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Old 2019-01-02, 21:56   #7
kriesel's Avatar
Mar 2017
US midwest

29×173 Posts

A crash program to attack one 100Mdigit candidate might be done as follows.
TF from current bit level to goal level -1bit, on one gpu.
TF from goal level-1 to final, in parallel on a second gpu.
PRP/GC with P-1 built in on a third, AMD gpu with gpuowl 5.0. (Or it might be faster to run P-1 in parallel separately on CUDAPm1 and run PRP/GC with gpuowl V3.5 to 3.8.)
If the gpus are equal speed or close, the factoring runs finish much earlier than the primality test.
(TF time, or P-1 time, are typically somewhere around ~1/40 of the primality test time for the same exponent and hardware as I recall.)
The odds of finding a factor by TF or P-1 are low but not zero, around 3% for P-1.
If gpu one or two find a factor for it, the time of the others was unnecessary.
Therefore it's better to pipeline; one gpu screens candidate exponents by TF, and other gpus and cpus follow by P-1 or primality test (LL or PRP not both) in parallel, on exponents that were previously TF screened.

Throwing multiple _cores_ at a single exponent is standard operating procedure in prime95/mprime when multiple are available. There is a requirement for a very high data rate between such cooperating cores. Package-local cache is best. Memory transfer rates are typically the limiting factor in performance. (George experiments with different code sequences that trade more instructions for fewer memory accesses.) Even the package-to-package transfer rate on dual-Xeon pc's are slow by comparison, and show up as slowdowns in benchmarks when a prime95 worker uses cores from both packages. (See and for several different hardware examples of benchmark results.) The available networking speeds between computers are slow compared to that transfer rate. So there's no point in attempting to code for distributing a single pseudoprime iteration or Lucas-Lehmer iteration across multiple computers, as it would produce a slowdown, not a speed-up. As I recall, a similar argument has been made against using multiple gpus on a single exponent; the PCIe communication is not fast enough, and SLI or Crossfire may also lack enough speed. That PCIe speed limit would also constrain coprocessor cards bearing cpus and RAM.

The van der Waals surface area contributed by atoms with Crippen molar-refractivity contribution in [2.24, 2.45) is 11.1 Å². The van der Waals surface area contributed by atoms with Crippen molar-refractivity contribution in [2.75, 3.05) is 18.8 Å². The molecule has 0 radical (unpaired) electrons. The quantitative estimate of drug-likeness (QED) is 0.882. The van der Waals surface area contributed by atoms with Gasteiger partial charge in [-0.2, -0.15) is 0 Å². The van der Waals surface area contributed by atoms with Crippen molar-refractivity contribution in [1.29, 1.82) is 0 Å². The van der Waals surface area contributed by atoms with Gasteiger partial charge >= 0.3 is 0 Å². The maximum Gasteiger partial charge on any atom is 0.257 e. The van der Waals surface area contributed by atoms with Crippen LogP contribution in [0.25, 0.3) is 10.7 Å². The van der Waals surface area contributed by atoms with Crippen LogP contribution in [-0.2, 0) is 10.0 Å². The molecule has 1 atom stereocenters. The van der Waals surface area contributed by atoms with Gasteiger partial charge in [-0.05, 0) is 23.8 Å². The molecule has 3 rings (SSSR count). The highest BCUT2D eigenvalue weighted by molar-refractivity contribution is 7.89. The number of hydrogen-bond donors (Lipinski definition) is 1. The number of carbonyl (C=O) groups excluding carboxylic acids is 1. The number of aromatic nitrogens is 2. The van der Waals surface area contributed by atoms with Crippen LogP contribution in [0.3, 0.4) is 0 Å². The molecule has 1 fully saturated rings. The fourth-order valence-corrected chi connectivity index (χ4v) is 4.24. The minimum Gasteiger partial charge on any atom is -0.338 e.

If tackling a long run such as a 100Mdigit exponent primality test,
  1. benchmarking,
  2. adjusting number of cores/worker for a good throughput & latency tradeoff,
  3. testing for memory errors, and then doing at least one successful double check first are recommended, as is
  4. using PRP/GC for superior error detection and correction by repeating some iterations as in gpuowl or prime95/mprime (not LL/Jacobi at 50% detection, or naked LL with no Jacobi test as in CUDALucas).
  5. Most importantly, first, check its current status, and reserve the assignment. Check status at Reserve at or

Last fiddled with by kriesel on 2019-05-06 at 17:14
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